Karl Whitney’s Hidden City: a brilliant portrait of Dublin
Dublin is a city much visited and deeply mythologized. In Hidden City, Karl Whitney – who has been described by Gorse as ‘Dublin’s best psychogeographer since James Joyce’ – explores the places the city’s denizens and tourists easily overlook.
Whitney finds hidden places and untold stories in underground rivers of the Liberties, on the derelict sites once earmarked for skyscrapers in Ballsbridge, in the twenty Dublin homes once inhabited by Joyce, and on the beach at Loughshinny, where he watches raw sewage being pumped into the shallows of the Irish Sea.
Hidden City shows us a Dublin – or a collection of Dublins – that we’ve never seen before, a city hiding in plain sight.
‘Ingenious and affectionate … It would be great then if the Americans and the Germans who come to Dublin in large numbers, and claim to love the city, had Whitney’s book in hand rather than, say, Ulysses, or some official guide book’ Colm Toibin, Guardian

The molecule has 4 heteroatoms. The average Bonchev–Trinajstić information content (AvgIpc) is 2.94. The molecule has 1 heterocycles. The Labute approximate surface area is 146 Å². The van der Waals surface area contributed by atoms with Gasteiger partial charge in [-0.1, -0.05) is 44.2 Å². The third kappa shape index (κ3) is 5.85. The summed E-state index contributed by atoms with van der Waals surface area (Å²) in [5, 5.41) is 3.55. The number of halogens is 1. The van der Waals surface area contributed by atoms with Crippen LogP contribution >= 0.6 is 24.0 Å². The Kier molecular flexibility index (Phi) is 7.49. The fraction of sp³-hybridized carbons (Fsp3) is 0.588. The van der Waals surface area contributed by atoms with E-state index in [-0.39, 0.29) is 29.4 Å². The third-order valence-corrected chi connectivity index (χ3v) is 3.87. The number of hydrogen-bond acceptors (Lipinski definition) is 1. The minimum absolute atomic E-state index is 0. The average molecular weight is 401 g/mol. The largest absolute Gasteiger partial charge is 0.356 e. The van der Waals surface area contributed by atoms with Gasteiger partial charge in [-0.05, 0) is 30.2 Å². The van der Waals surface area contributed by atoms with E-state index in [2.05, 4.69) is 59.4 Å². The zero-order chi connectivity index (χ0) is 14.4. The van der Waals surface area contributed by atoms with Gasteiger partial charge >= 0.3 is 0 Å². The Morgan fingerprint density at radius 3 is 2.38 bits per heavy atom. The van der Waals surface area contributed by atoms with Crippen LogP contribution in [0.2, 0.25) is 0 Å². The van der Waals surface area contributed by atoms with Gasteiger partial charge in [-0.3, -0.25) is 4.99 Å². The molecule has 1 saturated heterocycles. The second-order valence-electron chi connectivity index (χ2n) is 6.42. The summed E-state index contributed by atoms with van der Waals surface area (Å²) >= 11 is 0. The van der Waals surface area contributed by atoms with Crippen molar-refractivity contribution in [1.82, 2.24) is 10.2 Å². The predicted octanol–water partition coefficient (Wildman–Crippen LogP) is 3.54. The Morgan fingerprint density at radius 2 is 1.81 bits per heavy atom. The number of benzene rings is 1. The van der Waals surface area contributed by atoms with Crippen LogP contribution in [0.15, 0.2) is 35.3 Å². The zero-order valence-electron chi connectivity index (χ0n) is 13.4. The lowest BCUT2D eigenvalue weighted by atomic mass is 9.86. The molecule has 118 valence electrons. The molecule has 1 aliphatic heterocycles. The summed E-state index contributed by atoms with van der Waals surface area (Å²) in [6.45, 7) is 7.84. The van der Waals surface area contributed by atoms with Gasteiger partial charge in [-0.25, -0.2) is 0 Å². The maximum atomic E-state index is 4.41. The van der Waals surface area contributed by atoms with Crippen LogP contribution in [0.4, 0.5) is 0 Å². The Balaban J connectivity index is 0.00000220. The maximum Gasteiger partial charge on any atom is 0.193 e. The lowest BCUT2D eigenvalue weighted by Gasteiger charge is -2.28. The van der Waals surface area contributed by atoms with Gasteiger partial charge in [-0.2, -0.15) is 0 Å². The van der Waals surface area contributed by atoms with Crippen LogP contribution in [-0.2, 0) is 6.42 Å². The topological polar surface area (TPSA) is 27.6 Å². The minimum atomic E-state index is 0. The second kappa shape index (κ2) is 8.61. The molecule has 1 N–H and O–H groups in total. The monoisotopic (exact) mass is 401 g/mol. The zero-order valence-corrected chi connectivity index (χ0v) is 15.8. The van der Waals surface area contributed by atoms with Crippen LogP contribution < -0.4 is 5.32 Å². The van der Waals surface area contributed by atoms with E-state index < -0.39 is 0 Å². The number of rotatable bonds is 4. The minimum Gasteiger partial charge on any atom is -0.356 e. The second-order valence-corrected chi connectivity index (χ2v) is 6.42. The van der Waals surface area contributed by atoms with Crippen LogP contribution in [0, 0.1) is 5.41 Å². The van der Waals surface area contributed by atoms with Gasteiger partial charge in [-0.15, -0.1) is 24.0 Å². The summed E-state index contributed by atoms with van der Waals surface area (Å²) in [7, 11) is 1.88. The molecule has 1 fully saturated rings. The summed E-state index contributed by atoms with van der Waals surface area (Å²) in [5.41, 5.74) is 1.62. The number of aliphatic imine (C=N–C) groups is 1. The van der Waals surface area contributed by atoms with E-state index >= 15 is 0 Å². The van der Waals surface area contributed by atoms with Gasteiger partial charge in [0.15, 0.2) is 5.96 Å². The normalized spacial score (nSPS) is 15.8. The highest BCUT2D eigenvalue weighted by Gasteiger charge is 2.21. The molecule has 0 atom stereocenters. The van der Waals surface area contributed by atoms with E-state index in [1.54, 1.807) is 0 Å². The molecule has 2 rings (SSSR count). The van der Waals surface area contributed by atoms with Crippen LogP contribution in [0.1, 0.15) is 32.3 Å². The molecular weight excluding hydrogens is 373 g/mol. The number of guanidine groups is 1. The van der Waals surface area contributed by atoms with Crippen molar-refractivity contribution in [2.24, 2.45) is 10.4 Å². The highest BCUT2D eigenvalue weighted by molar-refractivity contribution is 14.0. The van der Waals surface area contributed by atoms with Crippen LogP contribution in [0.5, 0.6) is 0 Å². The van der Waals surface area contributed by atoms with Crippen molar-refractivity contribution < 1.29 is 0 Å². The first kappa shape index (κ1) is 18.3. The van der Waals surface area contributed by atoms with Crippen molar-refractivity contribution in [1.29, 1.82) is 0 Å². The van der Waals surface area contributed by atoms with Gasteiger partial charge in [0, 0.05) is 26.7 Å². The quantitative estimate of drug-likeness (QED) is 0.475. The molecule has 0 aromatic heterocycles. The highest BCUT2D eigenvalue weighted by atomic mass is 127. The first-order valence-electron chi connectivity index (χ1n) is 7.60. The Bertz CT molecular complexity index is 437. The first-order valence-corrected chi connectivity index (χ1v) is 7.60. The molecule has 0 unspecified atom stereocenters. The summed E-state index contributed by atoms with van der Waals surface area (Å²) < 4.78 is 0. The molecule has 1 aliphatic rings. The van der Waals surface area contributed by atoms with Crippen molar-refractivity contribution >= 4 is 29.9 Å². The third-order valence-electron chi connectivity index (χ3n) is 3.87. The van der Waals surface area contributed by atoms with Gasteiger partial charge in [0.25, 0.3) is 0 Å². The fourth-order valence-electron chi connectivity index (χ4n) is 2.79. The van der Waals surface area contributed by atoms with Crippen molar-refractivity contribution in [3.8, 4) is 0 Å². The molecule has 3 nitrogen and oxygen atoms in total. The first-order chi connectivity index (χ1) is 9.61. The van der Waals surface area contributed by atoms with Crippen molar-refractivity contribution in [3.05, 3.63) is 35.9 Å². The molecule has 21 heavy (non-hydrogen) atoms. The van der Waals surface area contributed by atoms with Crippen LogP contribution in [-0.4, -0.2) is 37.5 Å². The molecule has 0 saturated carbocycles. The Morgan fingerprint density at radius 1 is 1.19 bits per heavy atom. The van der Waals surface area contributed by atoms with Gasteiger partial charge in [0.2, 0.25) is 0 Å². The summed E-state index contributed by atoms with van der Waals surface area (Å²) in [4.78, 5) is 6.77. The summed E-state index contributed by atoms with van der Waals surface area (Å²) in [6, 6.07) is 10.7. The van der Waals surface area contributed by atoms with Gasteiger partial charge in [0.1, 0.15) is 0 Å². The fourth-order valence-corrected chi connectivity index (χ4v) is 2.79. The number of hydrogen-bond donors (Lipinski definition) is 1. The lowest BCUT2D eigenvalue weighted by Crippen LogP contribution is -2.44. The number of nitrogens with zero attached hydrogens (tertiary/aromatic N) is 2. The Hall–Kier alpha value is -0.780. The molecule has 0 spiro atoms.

‘Marvellous … The author’s eye for observation is second to none … Hidden City is a necessary corrective to a heritage-influenced view of the past and present: for Whitney reminds us that all our environments are human – created for and maintained by us, for good and ill’ Daily Telegraph
‘This captivating urban tale has soul, scholarship and insights aplenty’ Sunday Times
‘Warm, charming, sharp and informative, this brilliant book is an indispensable guide to contemporary Dublin’ Sunday Business Post
‘Oh, how the capital has cried out for a book like this … a fascinating travelogue that will make you look at Dublin with fresh eyes’ Irish Independent